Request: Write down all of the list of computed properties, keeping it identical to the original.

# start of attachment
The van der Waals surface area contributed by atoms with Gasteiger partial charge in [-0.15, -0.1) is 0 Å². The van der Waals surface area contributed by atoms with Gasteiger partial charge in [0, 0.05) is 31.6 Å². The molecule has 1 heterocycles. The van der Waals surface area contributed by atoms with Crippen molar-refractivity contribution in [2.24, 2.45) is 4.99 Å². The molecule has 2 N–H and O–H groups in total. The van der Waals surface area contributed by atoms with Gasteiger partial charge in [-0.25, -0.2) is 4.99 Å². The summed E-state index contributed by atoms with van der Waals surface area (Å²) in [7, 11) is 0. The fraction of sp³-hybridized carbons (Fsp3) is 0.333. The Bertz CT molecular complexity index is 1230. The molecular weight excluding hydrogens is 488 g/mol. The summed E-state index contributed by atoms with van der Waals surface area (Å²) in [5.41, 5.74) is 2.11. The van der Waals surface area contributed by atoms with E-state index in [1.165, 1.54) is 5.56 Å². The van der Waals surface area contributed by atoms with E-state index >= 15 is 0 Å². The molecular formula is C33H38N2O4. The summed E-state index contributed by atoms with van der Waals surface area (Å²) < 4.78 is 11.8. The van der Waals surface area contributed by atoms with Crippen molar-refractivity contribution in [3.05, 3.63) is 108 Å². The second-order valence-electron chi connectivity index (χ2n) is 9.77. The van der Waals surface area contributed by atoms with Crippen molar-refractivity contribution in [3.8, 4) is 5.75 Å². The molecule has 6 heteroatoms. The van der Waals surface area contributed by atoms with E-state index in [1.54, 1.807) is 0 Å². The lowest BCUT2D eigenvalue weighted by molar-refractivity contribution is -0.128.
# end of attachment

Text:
The van der Waals surface area contributed by atoms with Gasteiger partial charge in [-0.15, -0.1) is 0 Å². The van der Waals surface area contributed by atoms with Gasteiger partial charge in [0, 0.05) is 31.6 Å². The molecule has 1 heterocycles. The van der Waals surface area contributed by atoms with Crippen molar-refractivity contribution in [2.24, 2.45) is 4.99 Å². The molecule has 2 N–H and O–H groups in total. The van der Waals surface area contributed by atoms with Gasteiger partial charge in [-0.25, -0.2) is 4.99 Å². The summed E-state index contributed by atoms with van der Waals surface area (Å²) in [7, 11) is 0. The fraction of sp³-hybridized carbons (Fsp3) is 0.333. The Bertz CT molecular complexity index is 1230. The molecular weight excluding hydrogens is 488 g/mol. The summed E-state index contributed by atoms with van der Waals surface area (Å²) in [5.41, 5.74) is 2.11. The van der Waals surface area contributed by atoms with E-state index in [1.165, 1.54) is 5.56 Å². The van der Waals surface area contributed by atoms with E-state index >= 15 is 0 Å². The molecular formula is C33H38N2O4. The summed E-state index contributed by atoms with van der Waals surface area (Å²) < 4.78 is 11.8. The van der Waals surface area contributed by atoms with Crippen molar-refractivity contribution in [3.05, 3.63) is 108 Å². The second-order valence-electron chi connectivity index (χ2n) is 9.77. The van der Waals surface area contributed by atoms with Crippen molar-refractivity contribution in [3.8, 4) is 5.75 Å². The molecule has 6 heteroatoms. The van der Waals surface area contributed by atoms with E-state index in [1.54, 1.807) is 0 Å². The lowest BCUT2D eigenvalue weighted by molar-refractivity contribution is -0.128.